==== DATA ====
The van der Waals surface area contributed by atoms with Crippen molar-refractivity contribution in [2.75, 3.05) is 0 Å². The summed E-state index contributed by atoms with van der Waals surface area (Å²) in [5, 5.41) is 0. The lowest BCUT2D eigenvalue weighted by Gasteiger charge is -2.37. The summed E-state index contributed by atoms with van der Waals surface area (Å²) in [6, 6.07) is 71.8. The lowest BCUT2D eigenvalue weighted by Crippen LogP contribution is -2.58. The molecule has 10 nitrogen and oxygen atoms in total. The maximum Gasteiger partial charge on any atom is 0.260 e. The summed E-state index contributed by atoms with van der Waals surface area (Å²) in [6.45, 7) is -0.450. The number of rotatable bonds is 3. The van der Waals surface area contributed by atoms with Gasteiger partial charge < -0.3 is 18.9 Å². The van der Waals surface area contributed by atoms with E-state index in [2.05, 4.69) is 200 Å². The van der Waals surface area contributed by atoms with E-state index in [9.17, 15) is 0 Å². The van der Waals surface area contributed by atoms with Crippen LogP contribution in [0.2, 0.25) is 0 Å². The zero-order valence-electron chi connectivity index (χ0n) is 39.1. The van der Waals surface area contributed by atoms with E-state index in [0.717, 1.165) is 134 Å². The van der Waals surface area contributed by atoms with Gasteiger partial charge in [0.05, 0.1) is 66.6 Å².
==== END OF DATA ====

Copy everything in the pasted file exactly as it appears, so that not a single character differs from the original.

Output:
The van der Waals surface area contributed by atoms with Crippen molar-refractivity contribution in [2.75, 3.05) is 0 Å². The summed E-state index contributed by atoms with van der Waals surface area (Å²) in [5, 5.41) is 0. The lowest BCUT2D eigenvalue weighted by Gasteiger charge is -2.37. The summed E-state index contributed by atoms with van der Waals surface area (Å²) in [6, 6.07) is 71.8. The lowest BCUT2D eigenvalue weighted by Crippen LogP contribution is -2.58. The molecule has 10 nitrogen and oxygen atoms in total. The maximum Gasteiger partial charge on any atom is 0.260 e. The summed E-state index contributed by atoms with van der Waals surface area (Å²) in [6.45, 7) is -0.450. The number of rotatable bonds is 3. The van der Waals surface area contributed by atoms with Gasteiger partial charge < -0.3 is 18.9 Å². The van der Waals surface area contributed by atoms with E-state index in [2.05, 4.69) is 200 Å². The van der Waals surface area contributed by atoms with E-state index in [9.17, 15) is 0 Å². The van der Waals surface area contributed by atoms with Crippen LogP contribution in [0.2, 0.25) is 0 Å². The zero-order valence-electron chi connectivity index (χ0n) is 39.1. The van der Waals surface area contributed by atoms with E-state index in [0.717, 1.165) is 134 Å². The van der Waals surface area contributed by atoms with Gasteiger partial charge in [0.05, 0.1) is 66.6 Å².